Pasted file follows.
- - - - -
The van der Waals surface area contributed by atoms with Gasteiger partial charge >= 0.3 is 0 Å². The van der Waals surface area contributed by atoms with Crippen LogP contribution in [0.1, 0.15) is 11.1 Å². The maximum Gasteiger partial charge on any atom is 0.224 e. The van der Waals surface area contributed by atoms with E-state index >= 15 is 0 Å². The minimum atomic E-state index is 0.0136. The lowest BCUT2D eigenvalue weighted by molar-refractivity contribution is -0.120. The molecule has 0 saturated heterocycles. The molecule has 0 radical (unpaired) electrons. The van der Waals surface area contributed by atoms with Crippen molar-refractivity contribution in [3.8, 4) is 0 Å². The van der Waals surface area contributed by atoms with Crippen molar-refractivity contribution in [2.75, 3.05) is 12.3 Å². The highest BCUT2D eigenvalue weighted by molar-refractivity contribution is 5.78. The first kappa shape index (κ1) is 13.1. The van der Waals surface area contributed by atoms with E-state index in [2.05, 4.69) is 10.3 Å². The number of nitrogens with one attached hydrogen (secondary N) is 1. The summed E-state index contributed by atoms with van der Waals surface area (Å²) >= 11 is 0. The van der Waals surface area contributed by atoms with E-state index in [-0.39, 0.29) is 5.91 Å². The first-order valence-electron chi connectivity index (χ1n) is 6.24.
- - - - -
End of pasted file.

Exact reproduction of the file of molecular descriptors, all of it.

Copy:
The van der Waals surface area contributed by atoms with Gasteiger partial charge >= 0.3 is 0 Å². The van der Waals surface area contributed by atoms with Crippen LogP contribution in [0.1, 0.15) is 11.1 Å². The maximum Gasteiger partial charge on any atom is 0.224 e. The van der Waals surface area contributed by atoms with E-state index >= 15 is 0 Å². The minimum atomic E-state index is 0.0136. The lowest BCUT2D eigenvalue weighted by molar-refractivity contribution is -0.120. The molecule has 0 saturated heterocycles. The molecule has 0 radical (unpaired) electrons. The van der Waals surface area contributed by atoms with Crippen molar-refractivity contribution in [3.8, 4) is 0 Å². The van der Waals surface area contributed by atoms with Crippen molar-refractivity contribution in [2.75, 3.05) is 12.3 Å². The highest BCUT2D eigenvalue weighted by molar-refractivity contribution is 5.78. The first kappa shape index (κ1) is 13.1. The van der Waals surface area contributed by atoms with E-state index in [2.05, 4.69) is 10.3 Å². The number of nitrogens with one attached hydrogen (secondary N) is 1. The summed E-state index contributed by atoms with van der Waals surface area (Å²) >= 11 is 0. The van der Waals surface area contributed by atoms with E-state index in [-0.39, 0.29) is 5.91 Å². The first-order valence-electron chi connectivity index (χ1n) is 6.24.